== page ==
So I finally broke down and bought a laptop. I’ve been on the hunt for one for last few months, just watching the deals come and go, watching the prices drop and the hardware specs get better and better. Ultimately I knew I would just have to jump at some point and get whatever was the best deal I could find at the time when I was ready to buy. So when I found a coupon deal from Dell to get $500 off any E1505 priced over $1399, I decided now was the time.
Coupon deals from Dell range anywhere from as little as $100 to as much as $750 and they come and go with the wind, but any way you slice it, $500 off is a pretty good deal, one that I don’t think comes around very often, at least not off of a $1399-priced notebook. Not to mention the $49 off the ATI Mobility X1400 graphics card is an added bonus through tomorrow. A few weeks back I was bummed that I didn’t jump at a deal offering $379 off an E1505 priced at $1078. Now I’m glad I waited, of course. A month from now it will probably be the same tale, but I’ll wish I had waited. Anyway, here’s what I got for $1491 – $500 – $49 = $942 plus tax, free shipping:
Intel Core 2 Duo T7200 2.0GHz 667MHz CPU – $250 upgrade over the Pentium (gag) dual-core. The reasons here are probably obvious. C2D is the only way to go. The T7200 offers 4MB of L2 cache and a 2.00GHz clock, which makes it just that much better than the T5600. Still not the fastest laptop processor you can buy, but the fastest one available in the E1505 lineup. Most people will agree, you can never go wrong with more processing power, as long as its within your budget, get the fastest CPU you can afford. I suspect the price drop may be due to the upcoming Santa Rosa platform, but for me the T7200 will be plenty juice for my needs – DVDs, pictures, graphics, Internet, videos, word processing, etc.
Windows XP – I’ve used Vista, I’ve messed around with Vista, I’ve got Vista RC2 on my main computer, but for this laptop, I really just wanted XP. Though this laptop would run Vista just fine, it will run XP just that much better. I’m just not sold that Vista is going to improve or increase my productivity at this stage of its release. It looks cool, its fun to use, it’s got some cool features, but its unnecessary in a laptop who’s hardware configuration is just barely enough to run it. I’m going to throw Ubuntu 7.04 on the recovery partition and play around with that instead. Not only that but I somehow saved $45 by configuring with XP over the same configuration with Vista, go figure? The Ubuntu configuration was the exact same price as the XP one, apparently since it came with the NVidia Go7300 instead of the Radeon X1400 which was $49 off.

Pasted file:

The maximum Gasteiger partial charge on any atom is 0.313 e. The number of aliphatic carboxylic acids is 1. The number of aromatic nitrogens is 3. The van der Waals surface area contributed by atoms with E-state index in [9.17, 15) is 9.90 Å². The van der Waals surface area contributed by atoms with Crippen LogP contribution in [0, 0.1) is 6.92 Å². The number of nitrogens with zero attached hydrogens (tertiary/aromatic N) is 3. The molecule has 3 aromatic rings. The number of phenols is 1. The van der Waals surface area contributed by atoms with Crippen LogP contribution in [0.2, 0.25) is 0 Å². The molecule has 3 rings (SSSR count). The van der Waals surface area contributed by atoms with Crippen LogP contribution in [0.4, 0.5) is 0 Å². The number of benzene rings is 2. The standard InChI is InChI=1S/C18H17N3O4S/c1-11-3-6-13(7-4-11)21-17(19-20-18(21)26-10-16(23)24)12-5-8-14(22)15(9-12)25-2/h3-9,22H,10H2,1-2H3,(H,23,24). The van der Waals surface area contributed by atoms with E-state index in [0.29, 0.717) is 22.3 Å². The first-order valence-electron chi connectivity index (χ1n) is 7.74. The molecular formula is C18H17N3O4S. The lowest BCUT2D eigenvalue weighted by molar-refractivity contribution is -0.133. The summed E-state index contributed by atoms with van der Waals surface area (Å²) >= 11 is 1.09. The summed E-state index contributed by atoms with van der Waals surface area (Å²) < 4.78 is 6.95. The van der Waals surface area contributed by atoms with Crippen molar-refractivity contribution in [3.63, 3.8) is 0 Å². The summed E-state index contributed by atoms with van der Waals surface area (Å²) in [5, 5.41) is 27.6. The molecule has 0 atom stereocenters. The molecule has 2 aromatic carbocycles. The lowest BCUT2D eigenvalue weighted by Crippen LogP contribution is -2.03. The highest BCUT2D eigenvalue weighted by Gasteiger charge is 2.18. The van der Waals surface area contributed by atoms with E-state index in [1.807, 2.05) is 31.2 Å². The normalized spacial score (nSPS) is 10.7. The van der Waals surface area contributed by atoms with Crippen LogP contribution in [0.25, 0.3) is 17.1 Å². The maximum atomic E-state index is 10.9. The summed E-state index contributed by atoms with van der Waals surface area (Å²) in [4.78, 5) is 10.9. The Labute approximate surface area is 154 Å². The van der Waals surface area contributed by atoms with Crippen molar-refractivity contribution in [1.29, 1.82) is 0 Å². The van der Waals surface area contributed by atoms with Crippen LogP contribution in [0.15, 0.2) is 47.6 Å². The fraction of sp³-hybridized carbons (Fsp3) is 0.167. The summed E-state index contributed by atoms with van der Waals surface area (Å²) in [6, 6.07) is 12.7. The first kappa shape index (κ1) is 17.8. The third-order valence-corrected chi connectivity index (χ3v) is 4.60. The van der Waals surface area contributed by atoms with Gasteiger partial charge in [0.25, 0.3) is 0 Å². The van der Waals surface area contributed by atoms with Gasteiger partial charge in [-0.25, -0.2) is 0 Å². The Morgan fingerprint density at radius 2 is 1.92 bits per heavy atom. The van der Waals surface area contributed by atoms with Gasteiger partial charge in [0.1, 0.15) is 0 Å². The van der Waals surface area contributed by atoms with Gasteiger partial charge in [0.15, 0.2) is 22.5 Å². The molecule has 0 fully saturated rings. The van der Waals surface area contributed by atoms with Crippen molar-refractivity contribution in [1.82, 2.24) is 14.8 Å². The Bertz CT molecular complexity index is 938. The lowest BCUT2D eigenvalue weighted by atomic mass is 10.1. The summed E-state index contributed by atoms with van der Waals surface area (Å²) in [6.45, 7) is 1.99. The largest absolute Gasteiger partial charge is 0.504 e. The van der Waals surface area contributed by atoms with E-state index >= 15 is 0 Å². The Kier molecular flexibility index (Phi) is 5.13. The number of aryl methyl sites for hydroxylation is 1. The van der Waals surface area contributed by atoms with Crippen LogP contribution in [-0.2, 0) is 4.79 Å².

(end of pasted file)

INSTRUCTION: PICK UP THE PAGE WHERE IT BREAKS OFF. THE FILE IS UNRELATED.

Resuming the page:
15.4″ UltraSharp Wide Screen WGXA+ with TrueLife – This was a $50 upgrade that I debated back and forth. I’m not a big fan of the glossy screens, but I didn’t want the default 1280×800 resolution. I didn’t feel like forking over an extra $100 for the WSXGA+ resolution (which at 1680×1050 is more screen than my current 19″ – all on a relatively small 15.4″ screen) because I thought the icons and fonts would be too small to read and I really didn’t want to spent that much more for the higher resolution. 1440×900 seems like a good compromise between price and resolution. Though I’ve never actually seen any Dell laptop screens, I’m hoping it looks good and doesn’t have too much glare and has a good amount of usable, viewable workspace.
1GB 667MHz DDR2 SDRAM – This was actually a $25 upgrade from the 533MHz RAM as the default configuration. I felt the $25 was a drop in the bucket at this point to at least get the RAM up to the bus speed of the CPU. I’ll most likely sell the RAM later on eBay and pick up 2GB from NewEgg for only $80. Dell wanted $125 to upgrade to 2GB, so I opted for the 1GB for now to save money knowing I can upgrade later on at my leisure for less.